Melancholia. O tych, co nigdy nie odnajdą straty has 49 ratings and 1 review. Israel said: Excelente, maravilloso y, ante todo, poético ensayo. It could be said that Marek Bieńczyk is a writer without category. However, there’s a second kind of melancholic sight, “the upward gaze,”. Melancholia: o tych, co nigdy nie odnajdą straty. Front Cover. Marek Bieńczyk. Wydawn. Sic!, – Melancholy – pages.

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He is an essayist, a translator of Cioran and Kundera, among others an academic literary historian, and even a noted wine critic. Instead, it puts these forms to work on each other.

Melancholia: o tych, co nigdy nie odnajdą straty – Marek Bieńczyk – Google Books

Fictional passages are framed like the asides of an absentminded academic, and facts are narrated with a novelistic sensibility. Instead it stays in suspension, slipping melandholia almost silently.

This treatment entails a multifaceted method, partly drawn from the discipline of philology: Rousseau believed that the heart of man could speak.


Nowadays, as with shop windows, seeing through things is what stops us from seeing beyond them. Transparencytoo, must steer between these two poles, to resist being read simply as trifling scholarship, or otherwise as stained glass, as snow globe, as ornament.

He makes each of its terms transparent, melzncholia lens through which we might discover the other. Hence, melancholy manifests itself in both passive and active aspects—as a resigned falsification of experience, and as its regeneration. This rubric might be richly applied to a certain melancholic strain in contemporary writing, ranging bisnczyk W. Sebald to Lars Iyer. Like the melancholic upward gaze, transparency here reaches beyond a quiet acceptance of the real. His book is structured associatively, less like an essay than like lived experience.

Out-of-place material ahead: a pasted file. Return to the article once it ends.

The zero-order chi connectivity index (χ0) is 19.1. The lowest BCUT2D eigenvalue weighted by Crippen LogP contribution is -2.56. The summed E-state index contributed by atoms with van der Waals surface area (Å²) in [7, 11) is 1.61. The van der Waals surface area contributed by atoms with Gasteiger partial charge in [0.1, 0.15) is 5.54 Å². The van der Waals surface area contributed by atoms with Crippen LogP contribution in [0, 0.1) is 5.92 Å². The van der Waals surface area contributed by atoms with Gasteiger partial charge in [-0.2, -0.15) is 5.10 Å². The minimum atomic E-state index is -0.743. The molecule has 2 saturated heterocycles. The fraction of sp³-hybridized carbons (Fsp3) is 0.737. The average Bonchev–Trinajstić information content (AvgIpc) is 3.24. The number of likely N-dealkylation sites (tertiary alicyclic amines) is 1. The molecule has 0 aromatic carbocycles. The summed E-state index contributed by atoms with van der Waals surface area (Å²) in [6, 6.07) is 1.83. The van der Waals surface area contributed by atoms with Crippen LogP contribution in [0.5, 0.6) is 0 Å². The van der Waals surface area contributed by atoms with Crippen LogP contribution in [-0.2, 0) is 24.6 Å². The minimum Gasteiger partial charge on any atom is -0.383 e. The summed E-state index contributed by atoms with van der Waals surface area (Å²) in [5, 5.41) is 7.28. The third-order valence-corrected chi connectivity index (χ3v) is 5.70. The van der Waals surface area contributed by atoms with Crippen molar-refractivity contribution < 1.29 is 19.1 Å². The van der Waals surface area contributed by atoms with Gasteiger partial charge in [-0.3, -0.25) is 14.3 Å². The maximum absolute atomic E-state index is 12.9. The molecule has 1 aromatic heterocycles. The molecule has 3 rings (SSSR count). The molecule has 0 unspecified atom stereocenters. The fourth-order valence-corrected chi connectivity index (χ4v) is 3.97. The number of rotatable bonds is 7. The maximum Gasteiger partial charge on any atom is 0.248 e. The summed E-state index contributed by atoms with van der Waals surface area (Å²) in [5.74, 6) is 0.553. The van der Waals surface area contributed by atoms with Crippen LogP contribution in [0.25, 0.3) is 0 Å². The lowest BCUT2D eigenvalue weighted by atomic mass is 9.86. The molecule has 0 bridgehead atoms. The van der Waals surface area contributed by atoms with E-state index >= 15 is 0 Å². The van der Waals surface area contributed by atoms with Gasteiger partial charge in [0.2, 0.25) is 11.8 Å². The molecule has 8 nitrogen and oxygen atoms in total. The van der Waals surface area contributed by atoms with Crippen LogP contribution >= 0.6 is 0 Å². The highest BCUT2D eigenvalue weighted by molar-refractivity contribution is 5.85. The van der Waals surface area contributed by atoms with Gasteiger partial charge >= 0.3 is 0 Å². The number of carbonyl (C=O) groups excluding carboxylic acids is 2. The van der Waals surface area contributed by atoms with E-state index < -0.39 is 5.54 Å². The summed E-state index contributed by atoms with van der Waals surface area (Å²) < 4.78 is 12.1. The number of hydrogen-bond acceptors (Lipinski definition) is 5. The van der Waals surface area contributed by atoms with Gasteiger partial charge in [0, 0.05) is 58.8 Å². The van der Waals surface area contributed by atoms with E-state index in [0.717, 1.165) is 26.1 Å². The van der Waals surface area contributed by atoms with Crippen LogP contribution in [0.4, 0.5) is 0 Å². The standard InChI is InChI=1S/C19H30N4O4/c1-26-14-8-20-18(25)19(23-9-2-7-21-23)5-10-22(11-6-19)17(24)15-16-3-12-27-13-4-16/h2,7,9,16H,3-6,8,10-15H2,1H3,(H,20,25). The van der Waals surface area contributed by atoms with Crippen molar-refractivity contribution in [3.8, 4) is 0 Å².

Thus, the trick of Transparency is that its intellectual content—its roster of knowledge—is in the last instance not mmelancholia, but psychological. It is what its author happens to know, what matters to him, what he haphazardly remembers.


So much is said in this book, so much pondered and studied, but with a lightness which leaves us unsure whether we only dreamt it. Transparency captivates, but is soon blissfully forgotten. But to lose oneself in melanchplia is only to echo how one has lost oneself in biencyk. A book should let us look up, leaving life behind for a time, but not leaving us spellbound; not stopping itself from being seen through.

Transparency by Marek Bieńczyk

David Winters is a literary and cultural critic. Links to his work are at Why Not Burn Books? Douglas Glover believes that there is a major failure in literary culture, and his new volume o Uncollected Poems by R.

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